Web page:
Do you want to make a lot of money quick? Set up a phishing site (most of them can be made overnight with easy-to-use, affordable tools) then just send AOLers email asking them to “visit AOL” to update their accounts. That’s all. You’ll probably be rich in a week.
That’s right, I’m suggesting you steal. AOL won’t stop you just because I’m pointing out how easy it is to do. AOL ignores most phishing on their email servers even when Marcus of Singing Fish complains about it (as I mentioned in AOL Now the Largest Free Proxy Site in the World), even when other bloggers bring it up, even when Big Media is all over it in droves. Wanna steal from them? Go for it. I’ll even show you how it’s done.
By the way, the title of this post is inaccurate. That reader didn’t write to me saying he was being phished at all. That’s what scares me.
AOLers are so uneducated about the Web that the ways to take advantage of their ignorance are almost endless. Kenneth wrote to me today:
Why did I get the notice below, what needs to be updated in my account?
First of all, if you see enough of these things, you learn all the little warning signs. The punctuation in the opening line is misplaced. The grammar is stilted, more like a foreigner wrote the email than a member of the AOL Billing Department. The email makes implausible claims, which might or might not take a sharp eye to catch. For instance:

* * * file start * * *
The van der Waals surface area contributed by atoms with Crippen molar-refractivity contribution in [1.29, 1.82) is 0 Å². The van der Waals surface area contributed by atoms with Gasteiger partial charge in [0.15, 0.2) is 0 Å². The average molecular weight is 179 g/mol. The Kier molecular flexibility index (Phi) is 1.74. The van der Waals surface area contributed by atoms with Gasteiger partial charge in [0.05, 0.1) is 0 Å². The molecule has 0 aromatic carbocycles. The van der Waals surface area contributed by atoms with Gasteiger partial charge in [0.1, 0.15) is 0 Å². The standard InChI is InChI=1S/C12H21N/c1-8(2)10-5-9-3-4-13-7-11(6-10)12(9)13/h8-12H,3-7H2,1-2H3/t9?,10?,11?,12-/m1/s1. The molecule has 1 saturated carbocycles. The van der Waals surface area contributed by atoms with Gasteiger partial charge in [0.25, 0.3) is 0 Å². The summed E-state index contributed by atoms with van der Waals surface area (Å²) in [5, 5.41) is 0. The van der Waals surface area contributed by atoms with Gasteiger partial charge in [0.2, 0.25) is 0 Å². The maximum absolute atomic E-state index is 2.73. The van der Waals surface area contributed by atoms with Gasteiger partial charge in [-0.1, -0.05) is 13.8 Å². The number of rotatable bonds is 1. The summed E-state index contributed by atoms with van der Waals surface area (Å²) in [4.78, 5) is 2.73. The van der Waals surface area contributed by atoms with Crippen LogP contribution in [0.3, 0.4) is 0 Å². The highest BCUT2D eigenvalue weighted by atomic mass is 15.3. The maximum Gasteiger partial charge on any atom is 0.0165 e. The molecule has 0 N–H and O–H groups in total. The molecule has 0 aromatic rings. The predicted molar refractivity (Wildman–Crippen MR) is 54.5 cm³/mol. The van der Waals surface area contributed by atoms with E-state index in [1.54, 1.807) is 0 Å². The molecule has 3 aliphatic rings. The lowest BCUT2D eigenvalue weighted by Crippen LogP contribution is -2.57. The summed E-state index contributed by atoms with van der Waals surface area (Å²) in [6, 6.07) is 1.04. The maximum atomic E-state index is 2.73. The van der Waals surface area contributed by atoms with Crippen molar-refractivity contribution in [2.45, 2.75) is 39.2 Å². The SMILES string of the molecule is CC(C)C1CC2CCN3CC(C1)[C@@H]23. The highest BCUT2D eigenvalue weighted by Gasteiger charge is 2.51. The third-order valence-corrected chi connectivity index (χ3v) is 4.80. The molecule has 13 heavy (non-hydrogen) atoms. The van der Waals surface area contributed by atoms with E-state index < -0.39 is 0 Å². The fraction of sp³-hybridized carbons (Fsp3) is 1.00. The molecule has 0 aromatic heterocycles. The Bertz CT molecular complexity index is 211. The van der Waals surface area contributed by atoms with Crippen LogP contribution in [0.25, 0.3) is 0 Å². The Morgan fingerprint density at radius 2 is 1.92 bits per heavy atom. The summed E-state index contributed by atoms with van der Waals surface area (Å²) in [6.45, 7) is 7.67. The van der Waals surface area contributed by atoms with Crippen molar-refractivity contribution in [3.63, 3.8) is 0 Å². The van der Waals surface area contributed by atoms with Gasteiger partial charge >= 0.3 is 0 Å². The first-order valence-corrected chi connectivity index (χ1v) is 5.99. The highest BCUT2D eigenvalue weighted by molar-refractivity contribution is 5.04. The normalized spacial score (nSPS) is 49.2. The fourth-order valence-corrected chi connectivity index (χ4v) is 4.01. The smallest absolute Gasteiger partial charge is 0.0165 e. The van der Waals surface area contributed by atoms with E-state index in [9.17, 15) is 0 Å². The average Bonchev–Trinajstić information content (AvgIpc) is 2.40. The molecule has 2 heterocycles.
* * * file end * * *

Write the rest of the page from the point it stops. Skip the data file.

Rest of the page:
“Once you have updated your account records, your AOL session will not be interrupted and will continue as normal.”
AOL will never “interrupt your session” to make you update your account. If they send you an email about it, it won’t look like that one.
If that isn’t enough clues for you, there’s more. You can hover your mouse over the link in the email (like I did) and see clearly that the link is to pageantgirl.com, not aol.com.
If that isn’t enough to convince you, you can right-click the link and copy and paste it into Notepad or Wordpad to get a clear idea of how hard some people will work just to screw you over.
If that isn’t enough proof, check the “Source” of the email, which proves that what you’ve got on your hands isn’t a polite warning from AOL, but cleverly disguised bait from someone out to steal everything you own.
AOLers don’t know to check for the warning signs of being phished, because AOLers don’t even know what phishing is. They don’t know that there’s people out there who spend their lives devising cruel, sneaky ways to steal their money and their lives just by clicking on a link in an email.
Why not? Because AOL never told them, that’s why not. AOL doesn’t care what happens to you or your damn email or your entire life. Just pay the bill and don’t ask too many questions…all their call centers are in India or the Caribbean, anyway, so those guys won’t have the answers.
The site is hosted on the first link in this post, which explains to their customers just how easy it is to phish anyone with their tools.
Not bad for a fake, huh? What do you guys over at AOL think?